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|LGBT employment bill tops gay wish list for Ga. General Assembly|
|by Matt Schafer|
|January 06, 2012 00:00|
The Georgia General Assembly starts its annual 40-day session on Jan. 9. A bill to ban anti-LGBT job discrimination against state employees is pending, but a host of governmental issues are expected to take up most of the legislature’s time, leaving lawmakers little for social issues.
The state is expected to address a thorny multi-state water agreement, potential changes to Atlanta’s mass transit system, tax reform, potential legal ramifications to last year’s immigration law, and education issues, among other topics.
Rep. Karla Drenner (D-Avondale) enters this session the senior lawmaker in the recently formed GLBT Caucus, which now includes openly gay Reps. Simone Bell and Rashad Taylor, both Atlanta Democrats. Drenner said she’s uncertain what 2012 will bring to Georgia.
“It’s an election year so you can guarantee it will be very contentious, transportation is an issue that’s on everyone’s mind, and tax reform is a big issue that could fracture people,” Drenner said.
The state’s largest LGBT political organization, Georgia Equality, is again coordinating with a number of groups with similar goals to move forward a handful of issues this year. Executive Director Jeff Graham said the organization has two priorities for the 2012 session: extend nondiscrimination protection to gay and transgender state employees and increase funding for the AIDS Drug Assistance Program.
Last year, Drenner drafted House Bill 630, which included protection for gay and transgender state employees, and Georgia Equality is in the process of gauging support. The bill was introduced with 70 sponsors and cosponsors, including 12 Republicans and one Independent. It would cover Georgia’s 174,000 state employees.
“I’m always hoping it will pass. I’ll remain optimistic about that. Basically my plan will be have a hearing early on to move the bill as early and as quickly as we possibly can,” Drenner said. “I think having sexual orientation and gender identity included in a title seven provision is something every state should do, not just the state of Georgia.”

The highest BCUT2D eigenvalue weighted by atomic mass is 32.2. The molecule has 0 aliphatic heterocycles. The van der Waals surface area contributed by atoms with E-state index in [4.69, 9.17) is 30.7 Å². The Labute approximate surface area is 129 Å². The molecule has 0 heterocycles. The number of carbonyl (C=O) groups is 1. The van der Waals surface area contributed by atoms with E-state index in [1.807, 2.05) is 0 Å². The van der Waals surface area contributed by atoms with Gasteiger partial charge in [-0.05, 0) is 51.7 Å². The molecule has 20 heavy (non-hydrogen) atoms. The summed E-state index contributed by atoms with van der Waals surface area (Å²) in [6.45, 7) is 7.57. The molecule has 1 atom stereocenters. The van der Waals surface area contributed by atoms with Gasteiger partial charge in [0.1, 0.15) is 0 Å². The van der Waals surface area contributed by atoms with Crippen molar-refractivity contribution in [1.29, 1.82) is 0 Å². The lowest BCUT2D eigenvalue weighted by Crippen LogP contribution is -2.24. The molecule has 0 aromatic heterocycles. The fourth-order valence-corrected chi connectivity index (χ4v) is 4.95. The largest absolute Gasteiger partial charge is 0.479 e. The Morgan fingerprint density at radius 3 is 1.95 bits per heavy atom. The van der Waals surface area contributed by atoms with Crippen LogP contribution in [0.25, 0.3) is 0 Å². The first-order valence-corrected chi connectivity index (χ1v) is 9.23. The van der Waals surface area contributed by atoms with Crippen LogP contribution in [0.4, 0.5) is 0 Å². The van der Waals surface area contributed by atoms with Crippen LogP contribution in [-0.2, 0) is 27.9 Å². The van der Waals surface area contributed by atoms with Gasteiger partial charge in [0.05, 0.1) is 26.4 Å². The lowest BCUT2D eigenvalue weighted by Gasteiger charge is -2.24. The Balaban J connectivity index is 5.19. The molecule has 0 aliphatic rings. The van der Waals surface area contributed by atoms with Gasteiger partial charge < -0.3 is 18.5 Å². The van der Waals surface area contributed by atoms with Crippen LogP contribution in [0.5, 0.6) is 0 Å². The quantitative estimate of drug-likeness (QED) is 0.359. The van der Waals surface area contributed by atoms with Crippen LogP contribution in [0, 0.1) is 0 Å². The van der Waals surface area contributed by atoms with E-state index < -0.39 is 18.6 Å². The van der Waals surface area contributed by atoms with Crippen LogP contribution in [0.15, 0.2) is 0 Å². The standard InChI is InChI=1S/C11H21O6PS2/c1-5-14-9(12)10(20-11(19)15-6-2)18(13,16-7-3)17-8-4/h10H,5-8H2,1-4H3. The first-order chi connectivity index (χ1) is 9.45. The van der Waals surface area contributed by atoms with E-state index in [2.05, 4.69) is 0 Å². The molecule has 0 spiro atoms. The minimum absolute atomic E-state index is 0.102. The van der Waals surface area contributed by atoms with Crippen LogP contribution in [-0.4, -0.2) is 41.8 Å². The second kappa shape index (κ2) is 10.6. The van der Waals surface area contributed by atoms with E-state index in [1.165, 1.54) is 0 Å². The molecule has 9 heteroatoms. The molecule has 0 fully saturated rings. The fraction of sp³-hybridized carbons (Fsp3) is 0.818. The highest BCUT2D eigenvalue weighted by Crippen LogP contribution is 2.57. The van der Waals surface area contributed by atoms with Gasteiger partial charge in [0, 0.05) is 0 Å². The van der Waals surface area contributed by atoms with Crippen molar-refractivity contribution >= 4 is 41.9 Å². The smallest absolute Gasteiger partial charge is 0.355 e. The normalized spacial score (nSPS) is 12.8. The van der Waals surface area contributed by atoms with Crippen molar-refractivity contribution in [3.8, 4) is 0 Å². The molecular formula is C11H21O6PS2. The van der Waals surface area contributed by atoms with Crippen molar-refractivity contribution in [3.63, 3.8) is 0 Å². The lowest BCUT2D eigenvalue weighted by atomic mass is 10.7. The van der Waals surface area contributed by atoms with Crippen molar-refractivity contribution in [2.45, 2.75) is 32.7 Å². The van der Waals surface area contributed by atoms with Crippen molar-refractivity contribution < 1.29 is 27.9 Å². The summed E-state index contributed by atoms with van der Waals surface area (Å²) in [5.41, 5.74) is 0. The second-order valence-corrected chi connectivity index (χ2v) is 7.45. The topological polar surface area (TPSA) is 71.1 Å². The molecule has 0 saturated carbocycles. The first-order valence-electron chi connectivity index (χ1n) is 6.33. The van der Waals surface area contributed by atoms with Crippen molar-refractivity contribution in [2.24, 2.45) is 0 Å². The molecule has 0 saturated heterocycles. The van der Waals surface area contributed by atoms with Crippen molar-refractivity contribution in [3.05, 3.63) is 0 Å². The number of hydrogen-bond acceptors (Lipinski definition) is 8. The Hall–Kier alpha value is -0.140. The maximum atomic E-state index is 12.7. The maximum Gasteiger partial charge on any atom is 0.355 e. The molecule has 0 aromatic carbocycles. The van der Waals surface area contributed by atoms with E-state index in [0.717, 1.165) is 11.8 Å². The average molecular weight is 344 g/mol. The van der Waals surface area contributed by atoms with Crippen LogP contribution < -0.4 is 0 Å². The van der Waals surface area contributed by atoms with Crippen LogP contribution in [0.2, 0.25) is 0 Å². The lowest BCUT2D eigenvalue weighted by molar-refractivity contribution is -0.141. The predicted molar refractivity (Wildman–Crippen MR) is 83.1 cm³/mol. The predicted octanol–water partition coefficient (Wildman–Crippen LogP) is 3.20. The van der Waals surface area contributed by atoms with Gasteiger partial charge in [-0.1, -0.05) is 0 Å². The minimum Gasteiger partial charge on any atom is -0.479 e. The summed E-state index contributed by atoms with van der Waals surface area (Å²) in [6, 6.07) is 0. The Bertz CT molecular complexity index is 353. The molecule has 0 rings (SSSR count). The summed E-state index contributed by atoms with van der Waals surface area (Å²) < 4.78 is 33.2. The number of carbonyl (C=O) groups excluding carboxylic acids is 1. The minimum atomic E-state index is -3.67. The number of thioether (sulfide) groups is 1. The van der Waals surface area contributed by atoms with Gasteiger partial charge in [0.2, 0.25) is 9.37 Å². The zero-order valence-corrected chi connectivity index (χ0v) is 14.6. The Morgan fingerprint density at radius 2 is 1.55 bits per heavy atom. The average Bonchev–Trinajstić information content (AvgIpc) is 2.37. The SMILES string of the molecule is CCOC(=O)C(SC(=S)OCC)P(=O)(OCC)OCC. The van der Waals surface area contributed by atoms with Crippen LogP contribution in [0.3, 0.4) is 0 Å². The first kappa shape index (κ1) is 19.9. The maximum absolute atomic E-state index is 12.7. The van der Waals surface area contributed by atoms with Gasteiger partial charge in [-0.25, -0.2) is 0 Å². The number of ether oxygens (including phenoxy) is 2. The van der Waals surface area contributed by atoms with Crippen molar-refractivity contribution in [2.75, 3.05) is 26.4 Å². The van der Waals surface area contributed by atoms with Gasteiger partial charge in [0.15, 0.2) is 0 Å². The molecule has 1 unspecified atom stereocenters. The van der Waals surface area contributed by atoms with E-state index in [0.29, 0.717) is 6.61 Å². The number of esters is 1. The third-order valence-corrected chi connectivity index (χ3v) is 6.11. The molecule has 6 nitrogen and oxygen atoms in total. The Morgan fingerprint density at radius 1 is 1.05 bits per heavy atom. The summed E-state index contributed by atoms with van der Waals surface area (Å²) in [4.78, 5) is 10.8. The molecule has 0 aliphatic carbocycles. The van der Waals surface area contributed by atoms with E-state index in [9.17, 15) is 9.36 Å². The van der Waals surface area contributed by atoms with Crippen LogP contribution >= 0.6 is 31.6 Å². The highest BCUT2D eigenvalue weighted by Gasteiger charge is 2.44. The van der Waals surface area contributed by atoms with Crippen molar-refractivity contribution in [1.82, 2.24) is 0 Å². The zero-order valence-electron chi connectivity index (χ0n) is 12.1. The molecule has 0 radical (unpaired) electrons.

Georgia Equality will host a town hall meeting on Jan. 10 to discuss the need for the bill and the recent court case in which Vandy Beth Glenn successfully sued the state for firing her for being transgender.
A number of AIDS organizations have been pushing for an increase in state funding for ADAP, a combined state and federal program that helps to provide medication for people with HIV who have limited or no income. Currently 1,455 Georgians are wait-listed for the program.
“We did have some additional federal money that came in this fall,” Graham said. “However without additional resources the number on the waiting list will continue to grow.”
Legislation with anti-gay implications isn’t on the radar yet.
“I haven’t heard of anything… and it would never be framed as an attack on the LGBT community, it would just be framed as a pro-family initiative,” Drenner said.
“There still is a real need for a state-level hate crimes bill,” Graham said. “What we’ve seen is there are so many gaps in the federal hate crimes law that without a state law to fill in the gaps, it’s very hard for the FBI to investigate and the federal prosecutors to bring charges.”
But after proposed hate crimes legislation failed to garner much support or energy in recent years, Georgia Equality will focus its limited resources on a targeted agenda.
“Unfortunately the reality is that our capacity is limited as an organization and we could take on a whole lot of issues and maybe not make any progress, or we could focus in on one or two where we really have a chance to make something happen,” Graham said.
Top photo: State Rep. Karla Drenner (D-Avondale) hopes to hold a hearing early in the legislative session on her bill to ban anti-LGBT job discrimination against state employees. (File photo)
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